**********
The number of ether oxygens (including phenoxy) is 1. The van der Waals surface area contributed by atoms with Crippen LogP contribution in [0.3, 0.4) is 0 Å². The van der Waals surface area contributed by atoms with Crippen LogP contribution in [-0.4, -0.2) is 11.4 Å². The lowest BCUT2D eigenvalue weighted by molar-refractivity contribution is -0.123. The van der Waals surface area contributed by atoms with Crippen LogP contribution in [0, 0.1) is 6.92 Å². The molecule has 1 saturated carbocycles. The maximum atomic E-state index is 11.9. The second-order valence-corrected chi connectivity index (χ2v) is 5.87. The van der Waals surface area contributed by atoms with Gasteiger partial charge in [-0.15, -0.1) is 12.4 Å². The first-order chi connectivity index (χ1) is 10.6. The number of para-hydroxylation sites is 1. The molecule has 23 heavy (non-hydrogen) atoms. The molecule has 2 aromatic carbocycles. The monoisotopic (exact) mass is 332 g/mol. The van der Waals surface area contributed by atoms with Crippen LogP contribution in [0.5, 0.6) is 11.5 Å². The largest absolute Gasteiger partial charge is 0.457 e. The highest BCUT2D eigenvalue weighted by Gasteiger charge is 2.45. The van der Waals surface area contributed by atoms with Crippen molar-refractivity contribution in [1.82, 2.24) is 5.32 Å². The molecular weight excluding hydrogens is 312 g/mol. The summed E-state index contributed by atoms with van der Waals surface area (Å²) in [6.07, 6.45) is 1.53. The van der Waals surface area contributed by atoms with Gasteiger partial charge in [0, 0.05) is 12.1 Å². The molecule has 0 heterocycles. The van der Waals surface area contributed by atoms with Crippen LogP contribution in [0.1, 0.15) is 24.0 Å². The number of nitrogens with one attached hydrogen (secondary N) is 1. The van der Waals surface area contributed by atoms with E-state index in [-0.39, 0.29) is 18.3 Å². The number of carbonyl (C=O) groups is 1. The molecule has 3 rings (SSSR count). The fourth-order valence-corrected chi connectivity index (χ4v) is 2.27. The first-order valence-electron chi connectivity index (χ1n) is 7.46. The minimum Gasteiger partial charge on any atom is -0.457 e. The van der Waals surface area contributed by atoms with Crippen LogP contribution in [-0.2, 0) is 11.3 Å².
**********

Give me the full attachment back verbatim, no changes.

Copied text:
The number of ether oxygens (including phenoxy) is 1. The van der Waals surface area contributed by atoms with Crippen LogP contribution in [0.3, 0.4) is 0 Å². The van der Waals surface area contributed by atoms with Crippen LogP contribution in [-0.4, -0.2) is 11.4 Å². The lowest BCUT2D eigenvalue weighted by molar-refractivity contribution is -0.123. The van der Waals surface area contributed by atoms with Crippen LogP contribution in [0, 0.1) is 6.92 Å². The molecule has 1 saturated carbocycles. The maximum atomic E-state index is 11.9. The second-order valence-corrected chi connectivity index (χ2v) is 5.87. The van der Waals surface area contributed by atoms with Gasteiger partial charge in [-0.15, -0.1) is 12.4 Å². The first-order chi connectivity index (χ1) is 10.6. The number of para-hydroxylation sites is 1. The molecule has 23 heavy (non-hydrogen) atoms. The molecule has 2 aromatic carbocycles. The monoisotopic (exact) mass is 332 g/mol. The van der Waals surface area contributed by atoms with Crippen LogP contribution in [0.5, 0.6) is 11.5 Å². The largest absolute Gasteiger partial charge is 0.457 e. The highest BCUT2D eigenvalue weighted by Gasteiger charge is 2.45. The van der Waals surface area contributed by atoms with Crippen molar-refractivity contribution in [1.82, 2.24) is 5.32 Å². The molecular weight excluding hydrogens is 312 g/mol. The summed E-state index contributed by atoms with van der Waals surface area (Å²) in [6.07, 6.45) is 1.53. The van der Waals surface area contributed by atoms with Gasteiger partial charge in [0, 0.05) is 12.1 Å². The molecule has 0 heterocycles. The van der Waals surface area contributed by atoms with Crippen LogP contribution in [0.1, 0.15) is 24.0 Å². The number of nitrogens with one attached hydrogen (secondary N) is 1. The van der Waals surface area contributed by atoms with E-state index in [-0.39, 0.29) is 18.3 Å². The number of carbonyl (C=O) groups is 1. The molecule has 3 rings (SSSR count). The fourth-order valence-corrected chi connectivity index (χ4v) is 2.27. The first-order valence-electron chi connectivity index (χ1n) is 7.46. The minimum Gasteiger partial charge on any atom is -0.457 e. The van der Waals surface area contributed by atoms with Crippen LogP contribution in [-0.2, 0) is 11.3 Å².